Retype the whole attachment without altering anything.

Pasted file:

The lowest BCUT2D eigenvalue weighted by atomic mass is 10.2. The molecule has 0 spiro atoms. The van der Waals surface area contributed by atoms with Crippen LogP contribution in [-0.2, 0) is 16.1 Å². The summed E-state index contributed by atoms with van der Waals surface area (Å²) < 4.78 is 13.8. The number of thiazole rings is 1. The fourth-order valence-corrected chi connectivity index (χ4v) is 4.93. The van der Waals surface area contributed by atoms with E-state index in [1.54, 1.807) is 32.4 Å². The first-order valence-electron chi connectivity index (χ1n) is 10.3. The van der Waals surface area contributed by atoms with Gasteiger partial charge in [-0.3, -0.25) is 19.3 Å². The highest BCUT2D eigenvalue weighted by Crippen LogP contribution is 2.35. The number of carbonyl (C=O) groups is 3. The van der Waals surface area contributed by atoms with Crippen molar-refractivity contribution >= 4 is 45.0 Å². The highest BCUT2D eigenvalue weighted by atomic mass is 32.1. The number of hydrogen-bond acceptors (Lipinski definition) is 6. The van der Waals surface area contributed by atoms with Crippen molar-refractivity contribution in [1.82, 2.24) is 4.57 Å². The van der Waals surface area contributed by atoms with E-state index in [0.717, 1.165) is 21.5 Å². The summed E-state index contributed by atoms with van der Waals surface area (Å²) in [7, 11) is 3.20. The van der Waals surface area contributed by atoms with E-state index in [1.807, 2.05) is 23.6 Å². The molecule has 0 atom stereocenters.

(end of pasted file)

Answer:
The lowest BCUT2D eigenvalue weighted by atomic mass is 10.2. The molecule has 0 spiro atoms. The van der Waals surface area contributed by atoms with Crippen LogP contribution in [-0.2, 0) is 16.1 Å². The summed E-state index contributed by atoms with van der Waals surface area (Å²) < 4.78 is 13.8. The number of thiazole rings is 1. The fourth-order valence-corrected chi connectivity index (χ4v) is 4.93. The van der Waals surface area contributed by atoms with E-state index in [1.54, 1.807) is 32.4 Å². The first-order valence-electron chi connectivity index (χ1n) is 10.3. The van der Waals surface area contributed by atoms with Gasteiger partial charge in [-0.3, -0.25) is 19.3 Å². The highest BCUT2D eigenvalue weighted by Crippen LogP contribution is 2.35. The number of carbonyl (C=O) groups is 3. The van der Waals surface area contributed by atoms with Crippen molar-refractivity contribution >= 4 is 45.0 Å². The highest BCUT2D eigenvalue weighted by atomic mass is 32.1. The number of hydrogen-bond acceptors (Lipinski definition) is 6. The van der Waals surface area contributed by atoms with Crippen molar-refractivity contribution in [1.82, 2.24) is 4.57 Å². The van der Waals surface area contributed by atoms with E-state index in [0.717, 1.165) is 21.5 Å². The summed E-state index contributed by atoms with van der Waals surface area (Å²) in [7, 11) is 3.20. The van der Waals surface area contributed by atoms with E-state index in [1.807, 2.05) is 23.6 Å². The molecule has 0 atom stereocenters.